Proof by infinite descent

In mathematics, a proof by infinite descent is a particular kind of proof by contradiction that relies on the least integer principle. One typical application is to show that a given equation has no solutions.

Typically, one shows that if a solution to a problem existed, which in some sense was related to one or more natural numbers, it would necessarily imply that a second solution existed, which was related to one or more 'smaller' natural numbers. This in turn would imply a third solution related to smaller natural numbers, implying a fourth solution, therefore a fifth solution, and so on. However, there cannot be an infinity of ever-smaller natural numbers, and therefore by mathematical induction (repeating the same step) the original premisethat any solution exists is incorrect: its correctness produces a contradiction.

An alternative way to express this is to assume one or more solutions or examples exists. Then there must be a smallest solution or examplea minimal counterexample. We then prove that if a smallest solution exists, it must imply the existence of a smaller solution (in some sense)which again proves that the existence of any solution would lead to a contradiction.

The earliest uses of the method of infinite descent appear in Euclid's Elements. A typical example is Proposition 31 of Book 7, in which Euclid proves that every composite integer is measurable by some prime number.

The method was much later developed by Fermat, who often used it for Diophantine equations.[1] Two typical examples are showing the non-solvability of the Diophantine equation r2 + s4 = t4 and proving Fermat's theorem on sums of two squares, which states that an odd prime p can be expressed as a sum of two squares only when p  1 (mod 4) (see proof). In some cases, to the modern eye, his "method of infinite descent" is an exploitation of the inversion of the doubling function for rational points on an elliptic curve E. The context is of a hypothetical non-trivial rational point on E. Doubling a point on E roughly doubles the length of the numbers required to write it (as number of digits), so that a "halving" a point gives a rational with smaller terms. Since the terms are positive, they cannot decrease forever. In this way Fermat was able to show the non-existence of solutions in many cases of Diophantine equations of classical interest (for example, the problem of four perfect squares in arithmetic progression).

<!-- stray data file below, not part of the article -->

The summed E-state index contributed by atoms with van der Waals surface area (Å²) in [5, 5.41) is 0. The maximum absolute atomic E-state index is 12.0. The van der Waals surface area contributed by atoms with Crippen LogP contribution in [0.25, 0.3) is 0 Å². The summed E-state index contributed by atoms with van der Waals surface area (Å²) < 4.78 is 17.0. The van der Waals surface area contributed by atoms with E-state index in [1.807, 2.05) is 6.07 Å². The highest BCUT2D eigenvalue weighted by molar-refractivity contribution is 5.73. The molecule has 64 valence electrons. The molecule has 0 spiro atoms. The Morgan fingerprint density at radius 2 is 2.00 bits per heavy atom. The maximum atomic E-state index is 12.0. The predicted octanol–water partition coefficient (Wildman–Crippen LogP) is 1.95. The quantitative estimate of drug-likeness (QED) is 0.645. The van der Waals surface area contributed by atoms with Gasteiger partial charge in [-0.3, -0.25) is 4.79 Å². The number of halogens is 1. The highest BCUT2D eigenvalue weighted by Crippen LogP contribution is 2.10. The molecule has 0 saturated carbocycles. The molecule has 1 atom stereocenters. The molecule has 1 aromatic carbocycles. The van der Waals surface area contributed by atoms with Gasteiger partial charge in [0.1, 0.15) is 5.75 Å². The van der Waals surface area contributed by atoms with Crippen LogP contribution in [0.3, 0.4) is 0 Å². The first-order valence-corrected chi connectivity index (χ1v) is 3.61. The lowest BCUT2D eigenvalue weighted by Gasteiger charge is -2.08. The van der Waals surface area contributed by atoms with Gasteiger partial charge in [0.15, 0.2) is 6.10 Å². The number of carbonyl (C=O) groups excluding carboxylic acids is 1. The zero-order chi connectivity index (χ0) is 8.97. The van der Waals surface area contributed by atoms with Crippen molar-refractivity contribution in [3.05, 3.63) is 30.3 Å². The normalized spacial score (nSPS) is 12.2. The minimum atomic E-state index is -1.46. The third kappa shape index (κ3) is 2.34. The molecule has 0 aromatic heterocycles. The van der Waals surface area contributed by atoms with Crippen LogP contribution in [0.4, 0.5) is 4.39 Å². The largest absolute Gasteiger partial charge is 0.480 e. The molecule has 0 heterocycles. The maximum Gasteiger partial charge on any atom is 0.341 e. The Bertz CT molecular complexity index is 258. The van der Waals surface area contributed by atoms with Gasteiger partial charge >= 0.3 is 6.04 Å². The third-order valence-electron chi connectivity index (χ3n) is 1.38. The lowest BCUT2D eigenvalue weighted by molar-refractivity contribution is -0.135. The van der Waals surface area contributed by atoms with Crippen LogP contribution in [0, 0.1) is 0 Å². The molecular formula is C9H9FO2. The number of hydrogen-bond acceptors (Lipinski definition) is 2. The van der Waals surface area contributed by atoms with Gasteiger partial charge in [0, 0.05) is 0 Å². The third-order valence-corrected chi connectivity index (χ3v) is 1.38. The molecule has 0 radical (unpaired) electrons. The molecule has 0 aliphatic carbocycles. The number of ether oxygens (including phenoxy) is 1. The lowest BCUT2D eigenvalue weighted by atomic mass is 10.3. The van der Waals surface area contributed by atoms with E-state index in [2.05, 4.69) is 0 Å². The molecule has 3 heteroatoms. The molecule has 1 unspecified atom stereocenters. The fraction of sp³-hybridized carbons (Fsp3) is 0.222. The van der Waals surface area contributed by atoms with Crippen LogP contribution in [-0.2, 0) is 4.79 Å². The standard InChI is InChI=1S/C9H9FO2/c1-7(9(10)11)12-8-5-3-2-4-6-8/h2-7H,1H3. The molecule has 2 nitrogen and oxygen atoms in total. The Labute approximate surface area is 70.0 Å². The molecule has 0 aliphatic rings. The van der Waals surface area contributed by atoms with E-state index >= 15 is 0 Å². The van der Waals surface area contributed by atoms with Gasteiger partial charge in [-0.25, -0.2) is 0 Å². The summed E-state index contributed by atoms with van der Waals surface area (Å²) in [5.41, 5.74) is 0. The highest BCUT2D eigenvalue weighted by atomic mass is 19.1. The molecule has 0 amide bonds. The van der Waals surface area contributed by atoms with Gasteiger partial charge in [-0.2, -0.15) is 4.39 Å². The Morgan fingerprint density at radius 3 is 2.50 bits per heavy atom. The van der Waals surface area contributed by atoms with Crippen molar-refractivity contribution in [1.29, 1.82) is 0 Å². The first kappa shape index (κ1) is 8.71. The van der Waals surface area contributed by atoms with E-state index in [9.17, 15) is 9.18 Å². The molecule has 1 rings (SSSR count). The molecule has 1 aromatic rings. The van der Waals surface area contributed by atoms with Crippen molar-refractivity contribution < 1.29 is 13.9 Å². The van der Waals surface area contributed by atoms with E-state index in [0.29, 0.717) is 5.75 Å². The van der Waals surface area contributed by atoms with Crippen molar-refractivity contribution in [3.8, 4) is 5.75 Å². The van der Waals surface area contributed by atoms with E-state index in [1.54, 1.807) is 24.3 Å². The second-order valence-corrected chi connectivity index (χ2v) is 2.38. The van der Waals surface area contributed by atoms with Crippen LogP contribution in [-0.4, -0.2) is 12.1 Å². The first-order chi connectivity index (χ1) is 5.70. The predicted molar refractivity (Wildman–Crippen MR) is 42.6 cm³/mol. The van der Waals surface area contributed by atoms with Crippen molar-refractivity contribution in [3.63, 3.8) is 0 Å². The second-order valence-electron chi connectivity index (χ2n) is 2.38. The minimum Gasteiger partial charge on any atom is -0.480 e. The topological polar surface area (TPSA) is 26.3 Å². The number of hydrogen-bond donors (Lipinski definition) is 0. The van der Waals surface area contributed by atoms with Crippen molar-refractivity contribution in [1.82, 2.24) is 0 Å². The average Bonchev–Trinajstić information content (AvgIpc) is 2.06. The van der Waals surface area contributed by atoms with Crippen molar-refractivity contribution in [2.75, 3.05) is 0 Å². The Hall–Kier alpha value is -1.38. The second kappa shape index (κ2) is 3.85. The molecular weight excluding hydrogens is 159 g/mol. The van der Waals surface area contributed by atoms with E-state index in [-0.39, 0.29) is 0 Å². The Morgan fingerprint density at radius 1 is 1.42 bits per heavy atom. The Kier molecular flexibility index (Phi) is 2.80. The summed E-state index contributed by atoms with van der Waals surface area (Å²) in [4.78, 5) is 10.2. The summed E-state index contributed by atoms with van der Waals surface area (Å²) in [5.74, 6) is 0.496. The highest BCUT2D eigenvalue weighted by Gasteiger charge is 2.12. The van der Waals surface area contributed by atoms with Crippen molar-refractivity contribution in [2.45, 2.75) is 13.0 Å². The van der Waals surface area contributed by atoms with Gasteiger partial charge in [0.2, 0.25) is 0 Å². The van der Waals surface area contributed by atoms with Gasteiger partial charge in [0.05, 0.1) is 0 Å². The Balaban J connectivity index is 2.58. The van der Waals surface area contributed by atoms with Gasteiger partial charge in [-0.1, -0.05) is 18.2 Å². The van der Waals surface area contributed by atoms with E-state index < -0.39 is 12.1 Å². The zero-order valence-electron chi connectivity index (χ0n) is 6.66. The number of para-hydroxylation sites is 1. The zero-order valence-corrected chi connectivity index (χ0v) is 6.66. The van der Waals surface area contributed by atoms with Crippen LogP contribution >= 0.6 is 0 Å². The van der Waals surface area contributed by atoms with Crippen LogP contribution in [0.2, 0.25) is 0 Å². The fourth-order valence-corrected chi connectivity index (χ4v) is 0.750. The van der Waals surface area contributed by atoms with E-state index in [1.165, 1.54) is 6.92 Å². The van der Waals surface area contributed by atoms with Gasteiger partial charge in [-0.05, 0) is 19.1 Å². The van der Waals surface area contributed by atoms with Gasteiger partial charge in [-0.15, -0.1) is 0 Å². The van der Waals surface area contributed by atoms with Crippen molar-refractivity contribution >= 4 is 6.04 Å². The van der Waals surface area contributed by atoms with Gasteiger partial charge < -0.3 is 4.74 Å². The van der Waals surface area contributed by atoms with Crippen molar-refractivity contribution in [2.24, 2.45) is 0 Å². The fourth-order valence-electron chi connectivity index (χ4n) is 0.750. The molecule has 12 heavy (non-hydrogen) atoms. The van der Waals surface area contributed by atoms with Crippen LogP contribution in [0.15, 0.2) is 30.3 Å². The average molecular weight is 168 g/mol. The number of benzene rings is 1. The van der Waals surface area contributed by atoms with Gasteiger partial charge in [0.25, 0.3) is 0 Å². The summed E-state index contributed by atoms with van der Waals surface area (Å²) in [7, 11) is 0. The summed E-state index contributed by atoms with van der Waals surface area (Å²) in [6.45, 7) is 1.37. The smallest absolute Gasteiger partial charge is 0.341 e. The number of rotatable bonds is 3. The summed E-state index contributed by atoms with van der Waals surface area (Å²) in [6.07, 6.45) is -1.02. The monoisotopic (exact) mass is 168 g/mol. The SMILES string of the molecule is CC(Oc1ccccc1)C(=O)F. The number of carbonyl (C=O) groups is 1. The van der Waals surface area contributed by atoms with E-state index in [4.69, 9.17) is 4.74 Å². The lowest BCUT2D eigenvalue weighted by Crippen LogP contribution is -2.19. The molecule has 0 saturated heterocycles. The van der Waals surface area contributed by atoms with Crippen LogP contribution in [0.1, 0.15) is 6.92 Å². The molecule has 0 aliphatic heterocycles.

Number theory

In the number theory of the twentieth century, the infinite descent method was taken up again, and pushed to a point where it connected with the main thrust of algebraic number theory and the study of L-functions. The structural result of Mordell, that the rational points on an elliptic curve E form a finitely-generated abelian group, used an infinite descent argument based on E/2E in Fermat's style.

To extend this to the case of an abelian variety A, André Weil had to make more explicit the way of quantifying the size of a solution, by means of a height function – a concept that became foundational. To show that A(Q)/2A(Q) is finite, which is certainly a necessary condition for the finite generation of the group A(Q) of rational points of A, one must do calculations in what later was recognised as Galois cohomology. In this way, abstractly-defined cohomology groups in the theory become identified with descents in the tradition of Fermat. The Mordell–Weil theorem was at the start of what later became a very extensive theory.

Application examples

Irrationality of √2

The proof that the square root of 2 (√2) is irrational (i.e. cannot be expressed as a fraction of two whole numbers) was discovered by the ancient Greeks, and is perhaps the earliest known example of a proof by infinite descent. Pythagoreans discovered that the diagonal of a square is incommensurable with its side, or in modern language, that the square root of two is irrational. Little is known with certainty about the time or circumstances of this discovery, but the name of Hippasus of Metapontum is often mentioned. For a while, the Pythagoreans treated as an official secret the discovery that the square root of two is irrational, and, according to legend, Hippasus was murdered for divulging it.[2][3][4] The square root of two is occasionally called "Pythagoras' number" or "Pythagoras' Constant", for example Conway & Guy (1996).[5]